In the retina, death of photoreceptors due to injury or disease leads to irreversible loss of vision. Loss of photoreceptors is often followed by destructive remodeling of the inner retinal layers that leads to abnormal retinal structure and function. Recently, it has been discovered that selective destruction of a small patch of photoreceptors leaving the inner-retinal neurons intact, leads to migration of the photoreceptors from outside of the lesioned area into the lesion over the period of a few months, thereby restoring retinal continuity. Our pilot data shows that as a result of this process retinal sensitiity in the initial blind spot introduced by photocoagulation can be restored. Moreover, our observations indicate that migrating photoreceptors establish new synaptic connections with bipolar cells in the lesion. These findings demonstrate that retina has the potential for constructive plasticity never observed or even suspected before. Our goal is to establish the mechanism and the limits of this new exciting phenomenon. In particular, the main hypothesis we propose to test is that the healthy photoreceptors migrate inside the lesion and establish new and appropriate connections to the deafferented retinal circuitry inside the lesion. We will test this hypothesis by characterizing functional and anatomical changes induced by selective photocoagulation through multielectrode array recordings of retinal activity and antibody labeling of various retinal neuronal types and synapses. The phenomenon of the constructive retinal plasticity becomes an extremely useful model for understanding the mechanisms of the development of the intricate and specific retinal connectivity in the adult mammalian retina. Of immediate clinical importance is that the results of the proposed research will enable development of novel approach to retinal photocoagulation that will avoid deleterious side effects of the current standard of care, such as scotomata and scarring. Retinal photocoagulation is widely used to treat various retinopathies and its improvement will affect millions of patients worldwide. Results of the research may also provide insights into processes of functional integration of transplanted photoreceptors or stem cells into the adult retina.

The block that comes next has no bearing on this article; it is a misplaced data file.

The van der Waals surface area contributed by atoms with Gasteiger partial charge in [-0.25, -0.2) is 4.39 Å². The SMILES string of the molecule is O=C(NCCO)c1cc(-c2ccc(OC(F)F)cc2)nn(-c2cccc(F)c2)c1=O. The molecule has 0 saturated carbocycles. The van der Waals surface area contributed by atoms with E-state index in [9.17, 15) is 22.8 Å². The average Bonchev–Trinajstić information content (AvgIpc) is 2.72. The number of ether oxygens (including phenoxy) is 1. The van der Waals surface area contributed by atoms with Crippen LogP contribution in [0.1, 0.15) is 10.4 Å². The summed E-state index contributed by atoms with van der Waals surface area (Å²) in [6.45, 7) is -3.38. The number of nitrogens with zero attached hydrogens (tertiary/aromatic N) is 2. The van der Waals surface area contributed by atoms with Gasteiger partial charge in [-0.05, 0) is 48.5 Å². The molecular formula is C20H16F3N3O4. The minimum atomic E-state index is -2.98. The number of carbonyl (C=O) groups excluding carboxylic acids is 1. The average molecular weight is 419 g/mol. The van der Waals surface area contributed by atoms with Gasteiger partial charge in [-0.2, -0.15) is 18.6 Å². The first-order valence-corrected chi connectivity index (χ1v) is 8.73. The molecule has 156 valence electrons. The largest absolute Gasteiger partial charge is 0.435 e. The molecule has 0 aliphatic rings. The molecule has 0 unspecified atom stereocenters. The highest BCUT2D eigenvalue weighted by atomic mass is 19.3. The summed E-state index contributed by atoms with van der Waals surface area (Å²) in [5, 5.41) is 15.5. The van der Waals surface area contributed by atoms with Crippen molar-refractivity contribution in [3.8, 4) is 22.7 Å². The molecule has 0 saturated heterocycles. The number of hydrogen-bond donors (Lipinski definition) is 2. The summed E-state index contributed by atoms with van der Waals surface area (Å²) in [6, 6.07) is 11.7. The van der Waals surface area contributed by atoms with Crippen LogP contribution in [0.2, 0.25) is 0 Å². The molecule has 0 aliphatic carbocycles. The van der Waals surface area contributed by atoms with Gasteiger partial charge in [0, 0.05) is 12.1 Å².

Public Health Relevance

In the retina, death of photoreceptors due to injury or disease often leads to irreversible loss of vision. We will investigate the newly discovered phenomenon of photoreceptors migration and rewiring that may enable restoration of visual function in retinal lesions. This new phenomenon has crucial implications for development of novel approach to retinal photocoagulation that will avoid deleterious side effects of the current standard of care, such as scotomata and scarring and will also provide insights into processes of functional integration of photoreceptors or stem cells transplanted into the adult retina.

Agency
National Institute of Health (NIH)
Institute
National Eye Institute (NEI)
Type
Research Project (R01)
Project #
5R01EY023020-02
Application #
8601082
Study Section
Neurotransporters, Receptors, and Calcium Signaling Study Section (NTRC)
Program Officer
Greenwell, Thomas
Project Start
2013-01-01
Project End
2017-12-31
Budget Start
2014-01-01
Budget End
2014-12-31
Support Year
2
Fiscal Year
2014
Total Cost
$448,606
Indirect Cost
$99,702
Name
University of California Santa Cruz
Department
Physics
Type
Schools of Arts and Sciences
DUNS #
125084723
City
Santa Cruz
State
CA
Country
United States
Zip Code
95064
Sher, Alexander; Jones, Bryan W; Huie, Philip et al. (2013) Restoration of retinal structure and function after selective photocoagulation. J Neurosci 33:6800-8